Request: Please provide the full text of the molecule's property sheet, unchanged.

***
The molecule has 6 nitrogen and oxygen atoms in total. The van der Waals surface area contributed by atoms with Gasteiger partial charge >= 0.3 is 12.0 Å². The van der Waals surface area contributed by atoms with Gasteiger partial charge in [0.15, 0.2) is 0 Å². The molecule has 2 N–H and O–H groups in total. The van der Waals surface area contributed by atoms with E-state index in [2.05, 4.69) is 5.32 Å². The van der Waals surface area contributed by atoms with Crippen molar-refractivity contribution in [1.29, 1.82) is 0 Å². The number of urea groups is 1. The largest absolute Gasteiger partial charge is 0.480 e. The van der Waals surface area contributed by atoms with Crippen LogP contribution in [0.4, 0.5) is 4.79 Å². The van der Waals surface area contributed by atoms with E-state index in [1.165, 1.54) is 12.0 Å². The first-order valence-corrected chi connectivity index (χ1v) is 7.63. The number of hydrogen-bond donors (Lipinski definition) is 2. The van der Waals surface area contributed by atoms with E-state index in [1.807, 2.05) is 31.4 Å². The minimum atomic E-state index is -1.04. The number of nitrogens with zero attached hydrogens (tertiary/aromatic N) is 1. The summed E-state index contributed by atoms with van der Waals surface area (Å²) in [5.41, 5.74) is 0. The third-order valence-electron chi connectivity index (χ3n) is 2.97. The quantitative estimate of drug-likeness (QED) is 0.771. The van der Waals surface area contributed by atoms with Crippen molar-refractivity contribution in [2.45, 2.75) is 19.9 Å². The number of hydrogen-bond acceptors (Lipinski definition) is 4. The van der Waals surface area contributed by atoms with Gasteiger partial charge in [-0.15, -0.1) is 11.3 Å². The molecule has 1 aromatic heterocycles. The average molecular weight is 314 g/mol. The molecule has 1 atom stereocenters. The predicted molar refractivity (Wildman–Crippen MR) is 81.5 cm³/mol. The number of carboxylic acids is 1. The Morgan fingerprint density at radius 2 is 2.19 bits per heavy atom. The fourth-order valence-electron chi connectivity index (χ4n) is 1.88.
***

The molecule has 6 nitrogen and oxygen atoms in total. The van der Waals surface area contributed by atoms with Gasteiger partial charge >= 0.3 is 12.0 Å². The van der Waals surface area contributed by atoms with Gasteiger partial charge in [0.15, 0.2) is 0 Å². The molecule has 2 N–H and O–H groups in total. The van der Waals surface area contributed by atoms with E-state index in [2.05, 4.69) is 5.32 Å². The van der Waals surface area contributed by atoms with Crippen molar-refractivity contribution in [1.29, 1.82) is 0 Å². The number of urea groups is 1. The largest absolute Gasteiger partial charge is 0.480 e. The van der Waals surface area contributed by atoms with Crippen LogP contribution in [0.4, 0.5) is 4.79 Å². The van der Waals surface area contributed by atoms with E-state index in [1.165, 1.54) is 12.0 Å². The first-order valence-corrected chi connectivity index (χ1v) is 7.63. The number of hydrogen-bond donors (Lipinski definition) is 2. The van der Waals surface area contributed by atoms with E-state index in [1.807, 2.05) is 31.4 Å². The minimum atomic E-state index is -1.04. The number of nitrogens with zero attached hydrogens (tertiary/aromatic N) is 1. The summed E-state index contributed by atoms with van der Waals surface area (Å²) in [5.41, 5.74) is 0. The third-order valence-electron chi connectivity index (χ3n) is 2.97. The quantitative estimate of drug-likeness (QED) is 0.771. The van der Waals surface area contributed by atoms with Crippen molar-refractivity contribution in [2.45, 2.75) is 19.9 Å². The number of hydrogen-bond acceptors (Lipinski definition) is 4. The van der Waals surface area contributed by atoms with Gasteiger partial charge in [-0.15, -0.1) is 11.3 Å². The molecule has 1 aromatic heterocycles. The average molecular weight is 314 g/mol. The molecule has 1 atom stereocenters. The predicted molar refractivity (Wildman–Crippen MR) is 81.5 cm³/mol. The number of carboxylic acids is 1. The Morgan fingerprint density at radius 2 is 2.19 bits per heavy atom. The fourth-order valence-electron chi connectivity index (χ4n) is 1.88.